Tommy Thompson, in his 14 years as Wisconsin's governor, promised change and has cut the state's welfare rolls 83 percent.
Tommy Thompson led Wisconsin on the nation's boldest _ and some say riskiest _ welfare experiment, dramatically driving down caseloads by insisting everyone should work, and building a national reputation on one of the nation's hottest but thorniest issues.
Now the 14-year effort has landed the Republican governor as President-elect Bush's choice for secretary of health and human services, where he is poised to oversee national welfare policy.
"For 10 years he's been a leader in welfare policy," said Judy Gearon, president of Manpower Demonstration Research Corp., a leading welfare research firm. "He's an out-of-the-box thinker."
More than any other state, Thompson's Wisconsin fundamentally changed the way government helps its poorest citizens _ writing and strictly enforcing rules that make it tough to qualify for and keep welfare.
And while some Republicans talked about welfare reform as a way to save tax dollars, Thompson emphasized the need to spend more to eliminate barriers to single moms coming off the rolls. That meant more for child care, health coverage and even transportation.
Wisconsin is not alone. Nationwide, there's been a sea of change in welfare policy. Education, training and a guarantee that the poorest Americans get at least a small government check have been replaced with work requirements and a limit on how long anyone stays on the rolls.
But Wisconsin experimented earlier, imposed stricter rules and saw its welfare caseloads fall faster than almost anyone thought possible.
It has advocates for the poor worried. They report anecdotal evidence of increased homelessness and demand at food pantries and worry about what will happen when the economy sours. And they fear some people have such entrenched problems _ mental illness, a sick relative, drug addiction _ they may never be able to support themselves.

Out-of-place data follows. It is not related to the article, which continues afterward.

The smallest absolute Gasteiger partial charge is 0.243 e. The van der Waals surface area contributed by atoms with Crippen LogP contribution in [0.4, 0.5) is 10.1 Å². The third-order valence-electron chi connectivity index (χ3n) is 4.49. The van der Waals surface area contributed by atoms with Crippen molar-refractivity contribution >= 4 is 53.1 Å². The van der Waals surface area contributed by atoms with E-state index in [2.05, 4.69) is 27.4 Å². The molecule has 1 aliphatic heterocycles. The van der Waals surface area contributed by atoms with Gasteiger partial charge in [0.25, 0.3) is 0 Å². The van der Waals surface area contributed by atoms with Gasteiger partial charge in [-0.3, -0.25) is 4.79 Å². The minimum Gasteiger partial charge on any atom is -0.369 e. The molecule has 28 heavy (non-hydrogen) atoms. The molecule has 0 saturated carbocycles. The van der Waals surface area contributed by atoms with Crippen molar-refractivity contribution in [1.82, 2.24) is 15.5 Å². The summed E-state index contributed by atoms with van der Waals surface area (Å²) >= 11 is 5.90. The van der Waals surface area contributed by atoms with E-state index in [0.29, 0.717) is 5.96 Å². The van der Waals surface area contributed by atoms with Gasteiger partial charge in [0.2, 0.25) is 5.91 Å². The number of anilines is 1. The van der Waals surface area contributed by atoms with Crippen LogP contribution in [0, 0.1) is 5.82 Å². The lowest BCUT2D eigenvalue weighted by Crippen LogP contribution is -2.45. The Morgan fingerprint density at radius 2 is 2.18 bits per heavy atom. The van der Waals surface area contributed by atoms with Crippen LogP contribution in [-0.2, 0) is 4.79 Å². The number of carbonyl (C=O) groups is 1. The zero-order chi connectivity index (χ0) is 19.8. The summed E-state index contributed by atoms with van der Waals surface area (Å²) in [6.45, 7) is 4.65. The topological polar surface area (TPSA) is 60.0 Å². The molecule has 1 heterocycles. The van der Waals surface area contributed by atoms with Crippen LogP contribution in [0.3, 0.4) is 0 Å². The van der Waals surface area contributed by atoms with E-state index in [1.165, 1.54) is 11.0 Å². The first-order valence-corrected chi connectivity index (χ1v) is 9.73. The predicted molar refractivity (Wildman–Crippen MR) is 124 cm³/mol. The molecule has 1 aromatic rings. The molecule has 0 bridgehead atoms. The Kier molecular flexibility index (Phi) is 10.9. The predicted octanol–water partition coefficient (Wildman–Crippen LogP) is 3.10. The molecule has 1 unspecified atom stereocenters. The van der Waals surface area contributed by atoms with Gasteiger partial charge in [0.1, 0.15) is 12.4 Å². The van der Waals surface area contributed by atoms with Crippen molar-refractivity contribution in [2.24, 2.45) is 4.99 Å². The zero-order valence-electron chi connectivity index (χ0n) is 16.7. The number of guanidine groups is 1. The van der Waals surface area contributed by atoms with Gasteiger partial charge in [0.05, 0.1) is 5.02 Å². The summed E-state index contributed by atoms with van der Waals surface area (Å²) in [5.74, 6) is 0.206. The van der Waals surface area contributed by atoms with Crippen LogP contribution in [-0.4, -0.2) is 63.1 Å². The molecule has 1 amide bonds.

"There really is no safety net in place for those people who end up failing in the work world," said Bob Jacobson of the Wisconsin Council on Children and Families.
But they don't dispute the numbers. When Thompson first ran for governor in 1986 _ campaigning on welfare _ there were more than 98,000 families on assistance. Now there's just over 16,000, a drop of 83 percent.
Thompson's campaign message in 1986 was simple _ Wisconsin had become a "welfare magnet" with benefits so high it was attracting poor from other states.
His ideas got bolder after he won, as he embarked on a series of small-scale experiments that began eating away at the notion of welfare as entitlement.
"Learnfare" reduced checks of parents whose children skipped school. "Children First" required fathers to participate in a work program if they failed to pay child support. "Bridefare" tried to get teen parents to marry, paying them extra if they tied the knot.
A two-tier payment system discouraged those "welfare magnets" by paying new residents what they would have gotten in their former states.
And he forced county governments to compete with private corporations to run welfare programs.
"Every year he would roll out a new imaginative approach," said Jason Turner, Thompson's top welfare policy aide in the mid 1990s. "They built on one another, one change after the next."
The caseloads began dropping, though analysis found the booming economy deserved virtually all of the credit, said John Pawasarat of the University of Wisconsin, who has studied the state's welfare reforms.